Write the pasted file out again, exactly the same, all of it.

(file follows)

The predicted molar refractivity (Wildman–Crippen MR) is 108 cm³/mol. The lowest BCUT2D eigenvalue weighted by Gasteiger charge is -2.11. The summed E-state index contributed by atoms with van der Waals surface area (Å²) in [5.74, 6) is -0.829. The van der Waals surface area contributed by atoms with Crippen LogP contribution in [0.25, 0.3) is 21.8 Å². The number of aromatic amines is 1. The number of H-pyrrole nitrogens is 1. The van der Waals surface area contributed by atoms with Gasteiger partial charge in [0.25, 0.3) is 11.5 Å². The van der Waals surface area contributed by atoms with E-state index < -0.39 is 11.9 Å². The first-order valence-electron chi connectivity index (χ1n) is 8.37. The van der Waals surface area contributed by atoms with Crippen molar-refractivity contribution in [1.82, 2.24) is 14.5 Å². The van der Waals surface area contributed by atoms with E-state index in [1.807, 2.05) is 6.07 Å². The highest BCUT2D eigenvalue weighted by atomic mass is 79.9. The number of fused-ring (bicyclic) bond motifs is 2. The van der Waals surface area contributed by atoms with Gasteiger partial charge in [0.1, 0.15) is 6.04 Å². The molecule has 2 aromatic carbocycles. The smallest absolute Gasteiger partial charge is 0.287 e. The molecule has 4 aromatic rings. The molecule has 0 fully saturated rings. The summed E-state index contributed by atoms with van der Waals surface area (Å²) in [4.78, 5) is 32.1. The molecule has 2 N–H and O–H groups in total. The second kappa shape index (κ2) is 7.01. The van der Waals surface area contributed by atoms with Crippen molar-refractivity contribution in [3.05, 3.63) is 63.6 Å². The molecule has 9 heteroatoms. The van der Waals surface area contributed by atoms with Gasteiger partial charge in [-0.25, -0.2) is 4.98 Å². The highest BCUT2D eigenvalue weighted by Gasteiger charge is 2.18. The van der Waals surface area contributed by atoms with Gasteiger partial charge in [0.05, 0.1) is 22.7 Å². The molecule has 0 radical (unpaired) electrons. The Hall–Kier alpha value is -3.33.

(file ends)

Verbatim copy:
The predicted molar refractivity (Wildman–Crippen MR) is 108 cm³/mol. The lowest BCUT2D eigenvalue weighted by Gasteiger charge is -2.11. The summed E-state index contributed by atoms with van der Waals surface area (Å²) in [5.74, 6) is -0.829. The van der Waals surface area contributed by atoms with Crippen LogP contribution in [0.25, 0.3) is 21.8 Å². The number of aromatic amines is 1. The number of H-pyrrole nitrogens is 1. The van der Waals surface area contributed by atoms with Gasteiger partial charge in [0.25, 0.3) is 11.5 Å². The van der Waals surface area contributed by atoms with E-state index < -0.39 is 11.9 Å². The first-order valence-electron chi connectivity index (χ1n) is 8.37. The van der Waals surface area contributed by atoms with Crippen molar-refractivity contribution in [1.82, 2.24) is 14.5 Å². The van der Waals surface area contributed by atoms with E-state index in [1.807, 2.05) is 6.07 Å². The highest BCUT2D eigenvalue weighted by atomic mass is 79.9. The number of fused-ring (bicyclic) bond motifs is 2. The van der Waals surface area contributed by atoms with Gasteiger partial charge in [0.1, 0.15) is 6.04 Å². The molecule has 2 aromatic carbocycles. The smallest absolute Gasteiger partial charge is 0.287 e. The molecule has 4 aromatic rings. The molecule has 0 fully saturated rings. The summed E-state index contributed by atoms with van der Waals surface area (Å²) in [4.78, 5) is 32.1. The molecule has 2 N–H and O–H groups in total. The second kappa shape index (κ2) is 7.01. The van der Waals surface area contributed by atoms with Crippen molar-refractivity contribution in [3.05, 3.63) is 63.6 Å². The molecule has 9 heteroatoms. The van der Waals surface area contributed by atoms with Gasteiger partial charge in [-0.25, -0.2) is 4.98 Å². The highest BCUT2D eigenvalue weighted by Gasteiger charge is 2.18. The van der Waals surface area contributed by atoms with Gasteiger partial charge in [0.05, 0.1) is 22.7 Å². The molecule has 0 radical (unpaired) electrons. The Hall–Kier alpha value is -3.33.